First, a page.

Retraction Watch reports on an initiative by the microbiology journal mSphere. Under the new system, the editors no longer take responsibility for inviting peer reviewers to evaluate each manuscript. Instead, the would-be authors are expected to find two reviewers themselves, and to submit the reviews along with their paper.
mSphere call this approach ‘author-initiated peer review‘, but I like to think of it as the “Pick-Your-Own” system.
The new system, we’re told, will make for a faster review process: “Once everything is submitted, the editor has five days to decide if the journal will accept the paper, as-is, or reject it” says mSphere editor Michael Imperiale.
Five days to decision does seem much quicker than the standard peer-review process, which can take many weeks or even months in some cases. But would the new system really save time?
It seems to me that “Pick-Your-Own” wouldn’t actually make peer review faster, it would just change the order in which things happen. Authors will still have to spend time finding reviewers, and then they’ll have to wait for those reviewers to finish writing their reports. The main difference is that the authors, not the editors, would be the ones tasked with coordinating everything.
In other words, I can see why editors would like the new system, as it would mean less work for them – but I can’t see why authors would benefit.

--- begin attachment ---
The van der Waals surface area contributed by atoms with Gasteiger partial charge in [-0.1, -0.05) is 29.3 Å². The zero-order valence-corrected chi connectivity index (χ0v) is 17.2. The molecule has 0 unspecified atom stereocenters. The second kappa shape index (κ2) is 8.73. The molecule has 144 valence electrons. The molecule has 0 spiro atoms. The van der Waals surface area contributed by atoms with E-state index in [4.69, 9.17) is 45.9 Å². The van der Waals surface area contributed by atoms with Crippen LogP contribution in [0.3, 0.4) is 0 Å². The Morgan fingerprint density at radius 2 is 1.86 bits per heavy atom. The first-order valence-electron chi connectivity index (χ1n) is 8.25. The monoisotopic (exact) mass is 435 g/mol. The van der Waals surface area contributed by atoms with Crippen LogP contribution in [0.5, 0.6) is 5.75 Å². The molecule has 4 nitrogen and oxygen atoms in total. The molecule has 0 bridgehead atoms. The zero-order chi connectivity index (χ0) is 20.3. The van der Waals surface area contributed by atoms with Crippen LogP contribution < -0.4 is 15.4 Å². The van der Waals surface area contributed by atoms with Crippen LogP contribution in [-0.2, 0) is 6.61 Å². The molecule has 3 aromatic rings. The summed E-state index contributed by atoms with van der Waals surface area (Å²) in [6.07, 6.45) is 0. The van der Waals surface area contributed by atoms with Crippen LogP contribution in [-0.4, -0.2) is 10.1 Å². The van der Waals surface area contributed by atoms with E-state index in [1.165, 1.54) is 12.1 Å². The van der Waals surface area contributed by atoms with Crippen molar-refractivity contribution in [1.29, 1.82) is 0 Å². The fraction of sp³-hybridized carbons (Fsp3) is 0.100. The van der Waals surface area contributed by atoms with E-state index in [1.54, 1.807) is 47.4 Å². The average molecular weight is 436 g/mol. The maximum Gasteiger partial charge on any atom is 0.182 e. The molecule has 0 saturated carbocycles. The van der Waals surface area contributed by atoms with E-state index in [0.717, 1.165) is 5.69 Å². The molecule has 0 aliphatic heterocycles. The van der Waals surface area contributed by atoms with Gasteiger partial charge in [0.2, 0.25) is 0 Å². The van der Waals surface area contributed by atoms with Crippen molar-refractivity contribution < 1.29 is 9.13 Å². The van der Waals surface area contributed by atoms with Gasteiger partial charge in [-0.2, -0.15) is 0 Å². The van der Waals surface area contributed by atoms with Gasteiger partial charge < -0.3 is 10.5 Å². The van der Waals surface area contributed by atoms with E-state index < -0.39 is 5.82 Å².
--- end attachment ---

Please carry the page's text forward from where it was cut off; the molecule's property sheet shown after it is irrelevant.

“Ah”, you might say, “but in practice reviewers will write their reviews quicker if they’ve been asked to do so personally by a colleague.”
This may be true, but I don’t think it’s a good thing. As I said in my comment on the Retraction Watch post, the “Pick-Your-Own” approach seems to open the door to all kinds of problematic influences.
Suppose I am Prof. Bigg Cheese, a powerful figure in my field. I want to get my paper published in mSphere. So I find a couple of people from my extensive address book and send them my manuscript along with a note saying “I think you are the perfect person to review this for mSphere!”
Now the recipient of this ‘invitation’ might well feel that it is an offer they can’t refuse. If they decline, they would be snubbing me, Prof. Cheese, which they might not feel in a position to do. Especially if they owed me a favor for whatever reason. And make no mistake, Prof. Cheese’s invitation is a request to write a positive review. Who would want to tell Prof. Cheese to his face that his paper is bad?
It’s true that already under the current system, authors are asked to suggest peer reviewers. However, it is the journal editor who actually contacts potential referees, and the identity of the reviewers is known only to the journal, so they are free to write a negative review (or decline to review) without fear of offending the author.